Editor's Introduction ~ Color Col
IT WOULD BE DIFFICULT to overstate the importance to the United States of the off-and-on efforts to advance peace initiatives between Israel and Palestine. Without attempting to go into detail here, we can note the significance of large-scale support to Israel and Egypt, the need to assure access to important oil imports, the crucial nature of ensuring political stability in the region among regimes friendly to America, and the perceived necessity for continued success in containing the spread of both Iraqs and Irans influence in the area. Since the end of the Cold War, the United Stateslike it very much or not the leading world power in the Middle East, as elsewherehas become the sponsor and guarantor of the trouble-ridden Israeli-Arab peace process and through a series of regional pacts has incurred numerous obligations in this heavily armed arena. Small wonder that Middle East affairs occupy so much of official Washingtons time and attention.
In part because of this focus, we at American Diplomacy are pleased to feature in this issue the views of three highly knowledgeable commentators on the region, each of whom approaches the question from a different angle.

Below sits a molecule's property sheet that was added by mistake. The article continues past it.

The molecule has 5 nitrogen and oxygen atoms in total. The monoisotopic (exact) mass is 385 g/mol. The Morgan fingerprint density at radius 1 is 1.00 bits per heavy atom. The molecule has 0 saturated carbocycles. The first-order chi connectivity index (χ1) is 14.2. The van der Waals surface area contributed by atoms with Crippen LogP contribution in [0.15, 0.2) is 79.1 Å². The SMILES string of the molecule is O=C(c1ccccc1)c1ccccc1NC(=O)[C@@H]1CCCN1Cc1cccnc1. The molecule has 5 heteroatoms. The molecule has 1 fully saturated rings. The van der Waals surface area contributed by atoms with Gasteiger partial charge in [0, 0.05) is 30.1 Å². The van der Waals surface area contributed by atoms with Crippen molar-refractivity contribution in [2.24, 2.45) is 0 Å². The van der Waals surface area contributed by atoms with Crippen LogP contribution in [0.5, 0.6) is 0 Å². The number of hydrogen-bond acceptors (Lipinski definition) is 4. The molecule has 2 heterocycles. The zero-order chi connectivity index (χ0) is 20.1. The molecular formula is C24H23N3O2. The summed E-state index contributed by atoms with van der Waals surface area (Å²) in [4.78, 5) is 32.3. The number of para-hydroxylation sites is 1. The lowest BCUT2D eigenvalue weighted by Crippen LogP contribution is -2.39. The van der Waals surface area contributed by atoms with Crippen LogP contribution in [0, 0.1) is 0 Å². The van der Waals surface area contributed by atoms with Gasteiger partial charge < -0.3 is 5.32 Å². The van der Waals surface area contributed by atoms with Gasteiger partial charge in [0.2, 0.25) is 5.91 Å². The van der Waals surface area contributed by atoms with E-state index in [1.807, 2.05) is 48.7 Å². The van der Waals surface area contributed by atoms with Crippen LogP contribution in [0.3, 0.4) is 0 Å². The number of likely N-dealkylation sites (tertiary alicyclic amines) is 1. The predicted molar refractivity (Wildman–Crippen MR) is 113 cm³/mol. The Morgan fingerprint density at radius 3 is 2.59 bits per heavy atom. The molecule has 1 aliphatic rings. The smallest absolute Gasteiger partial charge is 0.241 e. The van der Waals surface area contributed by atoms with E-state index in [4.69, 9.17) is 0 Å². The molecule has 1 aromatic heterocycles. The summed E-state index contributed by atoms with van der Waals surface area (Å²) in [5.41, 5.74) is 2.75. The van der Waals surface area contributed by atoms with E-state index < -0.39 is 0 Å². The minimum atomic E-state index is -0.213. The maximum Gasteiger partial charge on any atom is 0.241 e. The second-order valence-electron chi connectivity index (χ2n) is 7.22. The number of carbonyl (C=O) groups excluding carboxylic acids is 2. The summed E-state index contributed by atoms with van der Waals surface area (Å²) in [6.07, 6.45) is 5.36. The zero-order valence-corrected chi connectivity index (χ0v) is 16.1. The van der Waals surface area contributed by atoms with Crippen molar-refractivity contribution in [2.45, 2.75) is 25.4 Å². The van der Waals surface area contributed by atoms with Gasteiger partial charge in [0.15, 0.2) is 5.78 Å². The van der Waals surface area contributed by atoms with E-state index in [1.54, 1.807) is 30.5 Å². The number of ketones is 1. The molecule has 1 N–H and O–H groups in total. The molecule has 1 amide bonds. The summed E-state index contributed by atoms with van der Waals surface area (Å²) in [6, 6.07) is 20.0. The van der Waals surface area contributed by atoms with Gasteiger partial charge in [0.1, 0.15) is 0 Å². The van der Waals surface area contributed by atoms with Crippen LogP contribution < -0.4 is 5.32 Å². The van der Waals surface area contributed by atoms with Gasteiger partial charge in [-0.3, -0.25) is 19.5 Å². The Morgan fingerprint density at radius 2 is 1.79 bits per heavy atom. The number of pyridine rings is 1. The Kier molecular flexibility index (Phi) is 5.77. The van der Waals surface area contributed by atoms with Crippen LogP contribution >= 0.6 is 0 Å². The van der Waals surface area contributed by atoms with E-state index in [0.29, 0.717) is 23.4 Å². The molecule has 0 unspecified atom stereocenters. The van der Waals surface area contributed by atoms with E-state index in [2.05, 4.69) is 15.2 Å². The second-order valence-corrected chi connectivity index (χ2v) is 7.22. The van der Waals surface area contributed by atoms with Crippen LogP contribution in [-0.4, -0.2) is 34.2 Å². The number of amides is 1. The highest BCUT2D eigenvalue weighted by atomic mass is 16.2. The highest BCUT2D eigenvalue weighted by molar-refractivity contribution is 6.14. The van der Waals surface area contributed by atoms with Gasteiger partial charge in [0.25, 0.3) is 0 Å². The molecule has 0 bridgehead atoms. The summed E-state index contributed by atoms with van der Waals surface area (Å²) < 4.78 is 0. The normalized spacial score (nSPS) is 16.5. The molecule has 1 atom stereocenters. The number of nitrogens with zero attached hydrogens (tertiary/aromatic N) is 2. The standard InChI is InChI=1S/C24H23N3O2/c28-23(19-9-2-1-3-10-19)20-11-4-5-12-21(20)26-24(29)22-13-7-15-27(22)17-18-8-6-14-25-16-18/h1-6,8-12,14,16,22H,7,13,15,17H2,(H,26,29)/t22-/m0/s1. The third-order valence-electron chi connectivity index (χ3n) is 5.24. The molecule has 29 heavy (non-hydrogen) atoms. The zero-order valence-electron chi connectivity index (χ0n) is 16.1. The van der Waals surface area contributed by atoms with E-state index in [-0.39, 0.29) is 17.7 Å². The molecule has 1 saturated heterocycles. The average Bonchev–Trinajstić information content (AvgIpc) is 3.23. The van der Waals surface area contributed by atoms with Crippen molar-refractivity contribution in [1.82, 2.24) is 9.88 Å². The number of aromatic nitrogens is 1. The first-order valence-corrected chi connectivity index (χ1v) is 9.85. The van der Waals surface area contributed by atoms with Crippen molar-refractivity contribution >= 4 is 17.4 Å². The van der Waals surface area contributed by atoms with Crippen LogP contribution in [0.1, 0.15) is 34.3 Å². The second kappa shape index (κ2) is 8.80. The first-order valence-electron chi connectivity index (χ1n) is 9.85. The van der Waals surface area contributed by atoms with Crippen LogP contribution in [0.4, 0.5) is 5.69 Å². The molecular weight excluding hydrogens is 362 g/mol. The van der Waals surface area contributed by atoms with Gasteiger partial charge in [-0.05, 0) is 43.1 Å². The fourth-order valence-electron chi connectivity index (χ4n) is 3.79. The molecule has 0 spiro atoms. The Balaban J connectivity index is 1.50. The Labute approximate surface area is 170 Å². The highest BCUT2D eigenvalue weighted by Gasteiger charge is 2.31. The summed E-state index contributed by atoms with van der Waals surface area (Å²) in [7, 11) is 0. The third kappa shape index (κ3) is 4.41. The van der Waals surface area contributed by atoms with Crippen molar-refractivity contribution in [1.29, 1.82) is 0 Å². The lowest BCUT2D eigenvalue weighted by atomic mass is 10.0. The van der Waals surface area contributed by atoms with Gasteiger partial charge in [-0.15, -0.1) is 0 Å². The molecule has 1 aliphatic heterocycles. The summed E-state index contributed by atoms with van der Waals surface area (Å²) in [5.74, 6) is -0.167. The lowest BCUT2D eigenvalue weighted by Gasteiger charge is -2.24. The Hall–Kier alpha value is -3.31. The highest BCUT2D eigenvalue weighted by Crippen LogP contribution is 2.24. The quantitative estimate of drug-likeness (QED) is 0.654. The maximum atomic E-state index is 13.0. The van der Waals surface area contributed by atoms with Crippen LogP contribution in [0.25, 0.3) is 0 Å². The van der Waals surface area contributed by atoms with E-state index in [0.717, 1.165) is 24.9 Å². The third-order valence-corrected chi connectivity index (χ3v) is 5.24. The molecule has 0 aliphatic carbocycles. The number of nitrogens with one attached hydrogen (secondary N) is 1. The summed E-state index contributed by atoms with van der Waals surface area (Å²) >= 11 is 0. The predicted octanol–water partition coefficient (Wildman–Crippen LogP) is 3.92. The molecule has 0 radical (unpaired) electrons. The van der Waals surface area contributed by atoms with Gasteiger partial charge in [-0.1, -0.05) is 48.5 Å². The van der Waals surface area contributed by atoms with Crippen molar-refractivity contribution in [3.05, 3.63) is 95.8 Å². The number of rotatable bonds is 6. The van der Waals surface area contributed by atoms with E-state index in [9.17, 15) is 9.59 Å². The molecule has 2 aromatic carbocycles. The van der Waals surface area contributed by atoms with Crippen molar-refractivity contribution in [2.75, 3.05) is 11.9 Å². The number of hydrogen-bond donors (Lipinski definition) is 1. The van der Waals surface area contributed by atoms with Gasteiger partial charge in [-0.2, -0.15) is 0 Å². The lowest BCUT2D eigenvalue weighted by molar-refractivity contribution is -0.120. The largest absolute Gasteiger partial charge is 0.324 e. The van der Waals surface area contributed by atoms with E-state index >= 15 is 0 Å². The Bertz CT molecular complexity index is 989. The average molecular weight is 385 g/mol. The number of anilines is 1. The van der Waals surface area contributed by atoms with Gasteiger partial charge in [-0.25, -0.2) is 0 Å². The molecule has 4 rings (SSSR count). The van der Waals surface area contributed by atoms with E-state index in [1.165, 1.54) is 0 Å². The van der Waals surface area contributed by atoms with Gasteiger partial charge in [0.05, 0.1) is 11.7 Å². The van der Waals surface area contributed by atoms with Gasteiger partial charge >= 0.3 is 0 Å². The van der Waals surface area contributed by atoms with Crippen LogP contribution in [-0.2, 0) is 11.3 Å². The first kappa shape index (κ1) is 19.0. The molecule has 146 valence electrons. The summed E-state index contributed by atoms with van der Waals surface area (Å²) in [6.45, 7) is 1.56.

- First, we present an appraisal of the Wye River Conference in October 1998 by a long-time U.S. career diplomat, Ambassador Hermann Eilts, who brings years of experience and reflection to bear upon the latest in seemingly unending efforts to arrange a regional peace agreement [CLICK HERE].
- We then offer another perspective on the results of the Conference and its impact on the Arab-Israeli peace process by Foreign Policy Research Institute President Harvey Sicherman, a former Department of State aide [CLICK HERE].
- Finally, the reader will find Robert Olsons unusual and intriguing analysis of power relationships in the Middle East helpful in placing the Arab-Israeli conflict in a broader geopolitical context. [CLICK HERE].